How stretching before any form of exercise can save you in the long run.

Stretching, here’s how most of us would define it: “Those time consuming first 30 minutes before exercise, it’s not always a bad thing to skip them when pressed for time and some people don’t even consider it as part of exercise, therefore arriving 30 minutes after training has started”.  Close enough definition yes?

So what exactly is the point of stretching?

Stretching is putting different muscles of the body at their optimal lengths and keeping it there for a few seconds in order to increase flexibility.  It ensures that each muscle can move through its full range of motion. For example if you were stretching the shoulder, you would lift it up and down, in and out, roll it in and out etc.  Other activities might require more flexibility than another such as a ballerina vs a runner, different kinds of stretches are then introduced.

Static: Most common stretches where you place the muscle in its optimal length and holding that position for 30 seconds to a point of a mild discomfort.

Proprioceptive neuromuscular facilitation: Holding the muscle at optimal length and also contracting and relaxing the muscle in this position.  This stretch would mostly be used in strengthening the muscle as well.

Bouncing stretches: Bouncing movements while in a position of a stretched muscle to increase the range of motion.

Dynamic stretch: Gentle repetitive movements that gradually increase ROM but will mostly remain in the normal ROM.  This type of stretching mostly precedes warm up.

Although recent research from the NHS in the UK suggests that stretching before exercise is unlikely to reduce your risk of injury, improve your performance or prevent sore muscles, there is also no evidence that doing so will do you any harm.  The biggest and seemingly only advantage to stretching is increase in flexibility, meaning you can twist, bend, crouch, throw and reach without hassle or stiffness.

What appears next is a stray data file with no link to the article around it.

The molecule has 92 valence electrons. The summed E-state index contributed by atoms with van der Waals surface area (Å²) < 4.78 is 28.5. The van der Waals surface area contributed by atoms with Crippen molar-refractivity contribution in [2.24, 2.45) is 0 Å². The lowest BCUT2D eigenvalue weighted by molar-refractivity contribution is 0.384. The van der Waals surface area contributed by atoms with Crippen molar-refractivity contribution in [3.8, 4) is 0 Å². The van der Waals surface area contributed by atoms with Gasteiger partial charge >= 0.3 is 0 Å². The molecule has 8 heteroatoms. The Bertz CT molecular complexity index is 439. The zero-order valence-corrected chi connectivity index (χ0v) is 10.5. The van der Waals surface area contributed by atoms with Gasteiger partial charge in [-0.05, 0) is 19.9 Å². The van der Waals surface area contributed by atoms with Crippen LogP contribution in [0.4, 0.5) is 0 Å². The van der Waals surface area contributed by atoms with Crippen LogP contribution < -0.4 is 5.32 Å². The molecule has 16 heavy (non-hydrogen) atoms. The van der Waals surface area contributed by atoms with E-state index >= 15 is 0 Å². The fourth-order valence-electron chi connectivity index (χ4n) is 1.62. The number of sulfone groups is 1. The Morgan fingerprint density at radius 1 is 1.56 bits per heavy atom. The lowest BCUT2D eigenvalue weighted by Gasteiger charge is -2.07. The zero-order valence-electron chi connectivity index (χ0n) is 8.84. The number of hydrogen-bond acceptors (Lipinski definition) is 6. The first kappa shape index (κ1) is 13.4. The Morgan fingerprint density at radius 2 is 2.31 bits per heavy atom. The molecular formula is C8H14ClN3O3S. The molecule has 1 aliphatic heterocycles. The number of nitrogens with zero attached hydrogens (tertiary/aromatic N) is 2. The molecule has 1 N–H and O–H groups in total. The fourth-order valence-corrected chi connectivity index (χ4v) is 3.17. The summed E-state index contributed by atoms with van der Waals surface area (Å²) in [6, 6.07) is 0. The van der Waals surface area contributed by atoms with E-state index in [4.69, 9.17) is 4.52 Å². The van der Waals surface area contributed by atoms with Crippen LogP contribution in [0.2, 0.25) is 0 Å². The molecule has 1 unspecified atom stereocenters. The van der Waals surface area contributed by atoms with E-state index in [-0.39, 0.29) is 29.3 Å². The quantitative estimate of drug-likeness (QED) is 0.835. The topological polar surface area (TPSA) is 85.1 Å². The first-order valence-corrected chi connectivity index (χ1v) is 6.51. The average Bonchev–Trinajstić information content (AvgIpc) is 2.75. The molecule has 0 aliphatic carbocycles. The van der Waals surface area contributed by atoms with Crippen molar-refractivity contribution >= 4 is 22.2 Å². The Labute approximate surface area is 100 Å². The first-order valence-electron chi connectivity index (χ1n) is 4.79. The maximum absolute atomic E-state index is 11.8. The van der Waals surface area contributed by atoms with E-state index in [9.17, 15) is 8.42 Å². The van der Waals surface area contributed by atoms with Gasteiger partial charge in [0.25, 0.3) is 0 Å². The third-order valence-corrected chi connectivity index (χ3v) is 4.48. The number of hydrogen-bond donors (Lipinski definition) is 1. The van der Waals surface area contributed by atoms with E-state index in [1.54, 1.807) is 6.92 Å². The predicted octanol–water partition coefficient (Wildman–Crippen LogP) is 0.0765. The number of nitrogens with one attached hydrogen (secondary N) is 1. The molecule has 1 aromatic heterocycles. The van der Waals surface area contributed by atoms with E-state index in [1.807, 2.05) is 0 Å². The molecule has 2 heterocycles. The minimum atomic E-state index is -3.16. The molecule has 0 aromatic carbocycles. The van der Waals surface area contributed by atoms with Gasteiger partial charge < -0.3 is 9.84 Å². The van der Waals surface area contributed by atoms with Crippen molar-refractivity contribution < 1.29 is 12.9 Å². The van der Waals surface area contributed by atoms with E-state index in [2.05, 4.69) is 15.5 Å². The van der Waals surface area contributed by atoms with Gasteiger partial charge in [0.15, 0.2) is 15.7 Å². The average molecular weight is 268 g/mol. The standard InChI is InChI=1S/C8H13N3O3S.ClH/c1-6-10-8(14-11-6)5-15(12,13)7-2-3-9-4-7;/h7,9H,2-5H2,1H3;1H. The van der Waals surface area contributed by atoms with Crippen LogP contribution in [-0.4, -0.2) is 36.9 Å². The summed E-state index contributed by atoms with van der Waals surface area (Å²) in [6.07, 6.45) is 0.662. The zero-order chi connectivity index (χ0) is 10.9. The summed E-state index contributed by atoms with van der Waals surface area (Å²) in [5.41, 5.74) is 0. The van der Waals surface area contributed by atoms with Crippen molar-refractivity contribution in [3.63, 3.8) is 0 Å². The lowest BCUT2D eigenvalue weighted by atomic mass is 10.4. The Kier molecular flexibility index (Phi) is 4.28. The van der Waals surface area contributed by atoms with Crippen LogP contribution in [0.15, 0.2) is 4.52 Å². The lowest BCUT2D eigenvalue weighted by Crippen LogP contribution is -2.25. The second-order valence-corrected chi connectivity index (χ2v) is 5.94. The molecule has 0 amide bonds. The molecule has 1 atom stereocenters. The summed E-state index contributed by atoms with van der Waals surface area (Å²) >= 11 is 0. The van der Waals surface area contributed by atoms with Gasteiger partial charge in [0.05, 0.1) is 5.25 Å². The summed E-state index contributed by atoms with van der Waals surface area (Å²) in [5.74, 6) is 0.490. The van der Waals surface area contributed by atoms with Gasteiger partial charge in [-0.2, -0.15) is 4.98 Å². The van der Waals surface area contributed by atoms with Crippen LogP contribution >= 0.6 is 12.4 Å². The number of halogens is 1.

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To stretch or not to stretch has been a long standing scientific debate that always concludes with something I always say.  It is a personal choice, some people have built stretching into their exercise routine whether both before and after an activity or just once.  Here is what I do: I never begin any form of exercise without stretching, I have worked it into my warm up routine simply because of the lifestyle I lead, my work requires me to take up many different positions and straight after work I sit in the same position while driving, I therefore choose to do static stretches before I exercise to eliminate stiffness and to just calmly and gradually introduce my body to the exercise activity that lies ahead.

I also look at the activity I am going to do and focus mostly on the muscles that are going to be exerting the most force  for example if I am going for a 10 km run I will stretch mostly my lower limb muscles (gluteus, quads, hamstrings and calves and the ligaments and muscles of the ankle and feet) and if I would be playing a game of netball I would include the upperlimb and trunk as it is an activity that involves the use of the entire body right up to the muscle of the fingers.  In the case of a sporting activity I would also include dynamic stretches before the activity.

In terms of stretching after exercise, I do not normally stretch after light exercise however after an intense full body workout, Proprioceptive Neuromuscular Facilitation or PNF usually helps relief my body.  The great thing about this type stretching is you can do it even under a running shower where both the heat and the PNF will give relief and relaxation to the body, maybe this is why I shower for an hour after exercise?